“OH MAN, IT’S CRAZY HOT OUT HERE,” Lucas McDonald said gulping water from a gallon plastic jug.
McDonald was wrapping up a Saturday afternoon standing in the sun by the side of the road waiting for customers to pull over and check out his horseshoe saguaro creations.
McDonald is a roadside art vendor, one of a coterie you’ll see at the side of North Thorneydale or South Silverbell in places where there’s room to set up shop and accommodate turn in traffic.
McDonald is a novice at the trade, taking it up this summer while visiting from his home in Minnesota, using horseshoes he gets from a blacksmith friend for the pieces he makes that run in the $40 range.
Mike Stephenson is a veteran.
For 17 years, he says, “this is what I do,” surveying an array of objects he designs himself and crafts from steel using a plasma arc cutter. Sun symbols are popular and tourists, especially, like the kokopelli figures.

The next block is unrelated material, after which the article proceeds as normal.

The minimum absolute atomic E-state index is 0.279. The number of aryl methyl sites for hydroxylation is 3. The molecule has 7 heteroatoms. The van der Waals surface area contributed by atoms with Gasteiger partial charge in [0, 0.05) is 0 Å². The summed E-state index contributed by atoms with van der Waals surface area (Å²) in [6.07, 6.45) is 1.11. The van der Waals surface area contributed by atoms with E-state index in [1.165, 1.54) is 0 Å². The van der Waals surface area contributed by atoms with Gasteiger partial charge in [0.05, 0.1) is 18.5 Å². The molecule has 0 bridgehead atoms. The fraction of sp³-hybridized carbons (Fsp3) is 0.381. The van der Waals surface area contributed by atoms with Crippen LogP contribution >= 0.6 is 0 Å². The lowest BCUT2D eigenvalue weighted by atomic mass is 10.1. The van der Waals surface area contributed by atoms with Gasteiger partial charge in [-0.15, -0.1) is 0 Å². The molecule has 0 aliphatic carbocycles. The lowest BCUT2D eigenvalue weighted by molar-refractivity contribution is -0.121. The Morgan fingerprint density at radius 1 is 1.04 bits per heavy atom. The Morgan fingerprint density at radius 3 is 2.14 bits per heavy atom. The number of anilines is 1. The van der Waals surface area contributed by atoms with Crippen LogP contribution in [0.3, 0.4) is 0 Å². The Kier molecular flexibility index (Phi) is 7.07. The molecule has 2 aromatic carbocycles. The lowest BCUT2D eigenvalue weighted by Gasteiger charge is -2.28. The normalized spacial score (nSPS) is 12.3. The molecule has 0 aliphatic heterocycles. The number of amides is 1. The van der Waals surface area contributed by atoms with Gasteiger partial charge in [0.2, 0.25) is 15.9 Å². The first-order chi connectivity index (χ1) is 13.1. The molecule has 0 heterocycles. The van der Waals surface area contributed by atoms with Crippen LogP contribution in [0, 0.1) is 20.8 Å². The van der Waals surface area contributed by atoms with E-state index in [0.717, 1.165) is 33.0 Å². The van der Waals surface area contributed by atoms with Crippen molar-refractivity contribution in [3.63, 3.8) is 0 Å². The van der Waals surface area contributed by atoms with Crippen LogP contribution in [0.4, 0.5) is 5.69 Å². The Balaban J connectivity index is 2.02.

His repertoire now spans some 300 decorative items ranging from $20 up to the $950 asking price on an elaborate swing set he’s prepared to install at a buyer’s home.
Over the years he’s traveled to art and craft shows in California, Utah and New Mexico and likes to make an annual trek to a show in Ft. Walton Beach, Florida. Mostly though, he sets up at one of six local spots over the weekend, finding that business tends to be best between about noon and 2 pm.
It’s been a real slow summer, he explains, “but if I do good today, you won’t see me out here ‘till next week.”
Terry Paschen is a veteran too, selling his hand made furniture by the roadside as a sideline for the past 11 years. His pieces range from tables and chests to beds, dressers, armoires and grandfather clocks.
He was packing up the first afternoon I met him, racing to get out from under a belt of rain headed to his spot on Silverbell on Sunday afternoon. A bust of a day.
A couple of weeks later along Thorneydale, Paschen told me he’d gotten a commission for a wet bar in one customer’s home and another had stopped by for a repeat sale.
That’s the way it goes by the roadside. You never really know until you just get out there and see what the day will bring.